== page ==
The Andersen leveler basically is a sloped leveler that has a curve to it. While it operates in the same way as regular sloped levelers, it is used a bit differently.
You drive up on this leveler the same way you would with a regular sloped leveler. However, because the Andersen leveler is curved, the thin edge of the leveler rises above the ground as the wheel goes forward. Again, the further you go, the higher the wheel will be above the ground.
In the end, you stuck the supplied wheel chock under the leveler’s thin edge and call it a day.
Such a design seems to make the wheel of the RV more stable. And besides, you get everything necessary out of the box.
Other things to look for in RV levelers
Aside from leveler types, there are two other things that should be taken into account in RV levelers. The one thing is the leveler’s width, while the other is its weight capacity.
Let’s start with the width.
The leveler needs to be at least as wide as the wheels of your travel trailer. If the leveler is too narrow, the sides of the wheel will hang over its edge. And this can be very damaging to the tires.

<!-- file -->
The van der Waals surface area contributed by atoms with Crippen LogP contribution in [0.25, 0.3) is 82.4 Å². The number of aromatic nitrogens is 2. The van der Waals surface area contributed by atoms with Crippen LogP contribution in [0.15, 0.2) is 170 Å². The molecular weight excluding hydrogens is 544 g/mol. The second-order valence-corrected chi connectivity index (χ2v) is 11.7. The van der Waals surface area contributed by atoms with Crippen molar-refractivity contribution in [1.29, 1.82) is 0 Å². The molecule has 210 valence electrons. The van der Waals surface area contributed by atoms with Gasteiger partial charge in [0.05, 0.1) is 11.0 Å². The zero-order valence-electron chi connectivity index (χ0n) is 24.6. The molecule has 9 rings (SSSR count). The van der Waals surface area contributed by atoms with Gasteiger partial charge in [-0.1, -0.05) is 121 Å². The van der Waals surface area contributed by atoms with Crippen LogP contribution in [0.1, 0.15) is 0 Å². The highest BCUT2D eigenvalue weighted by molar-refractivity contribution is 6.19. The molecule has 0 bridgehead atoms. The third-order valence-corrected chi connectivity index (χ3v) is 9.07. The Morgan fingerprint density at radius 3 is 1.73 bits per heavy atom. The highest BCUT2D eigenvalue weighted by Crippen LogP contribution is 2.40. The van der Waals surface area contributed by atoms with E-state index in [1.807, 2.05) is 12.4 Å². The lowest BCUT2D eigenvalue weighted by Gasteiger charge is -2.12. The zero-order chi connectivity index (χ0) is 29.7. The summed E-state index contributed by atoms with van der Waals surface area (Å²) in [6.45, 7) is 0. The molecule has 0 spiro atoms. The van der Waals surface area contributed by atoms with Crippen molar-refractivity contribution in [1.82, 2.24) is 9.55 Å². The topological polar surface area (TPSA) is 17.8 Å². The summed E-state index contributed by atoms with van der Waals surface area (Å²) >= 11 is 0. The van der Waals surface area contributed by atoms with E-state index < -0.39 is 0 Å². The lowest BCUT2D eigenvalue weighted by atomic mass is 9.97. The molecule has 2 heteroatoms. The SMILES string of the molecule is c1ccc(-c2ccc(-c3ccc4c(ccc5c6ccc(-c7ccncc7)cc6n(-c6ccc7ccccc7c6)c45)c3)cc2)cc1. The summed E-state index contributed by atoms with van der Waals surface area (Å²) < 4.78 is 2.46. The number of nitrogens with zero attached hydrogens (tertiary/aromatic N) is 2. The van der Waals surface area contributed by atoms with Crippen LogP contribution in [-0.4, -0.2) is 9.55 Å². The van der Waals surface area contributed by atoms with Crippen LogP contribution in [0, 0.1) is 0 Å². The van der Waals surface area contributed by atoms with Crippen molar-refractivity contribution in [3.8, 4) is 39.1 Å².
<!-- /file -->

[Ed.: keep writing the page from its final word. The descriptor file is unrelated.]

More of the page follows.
You should go for a leveler that is wider than your trailer’s wheels. This, on one hand, will make sure that the tires are safe. And on the other, it will be much easier to place the wheels in a proper position on a wide leveler.
The leveler’s weight capacity is also an important thing to consider. Needless to say, if the leveler is too weak for your travel trailer, it is just going to shatter under the weight of your travel trailer.
Not only weak levelers are a waste of money, but they also can be dangerous because they won’t be able to ensure the stability of your travel trailer.
So when looking for a leveler kit for your travel trailer, make sure that it has sufficient weight capacity to support your travel trailer.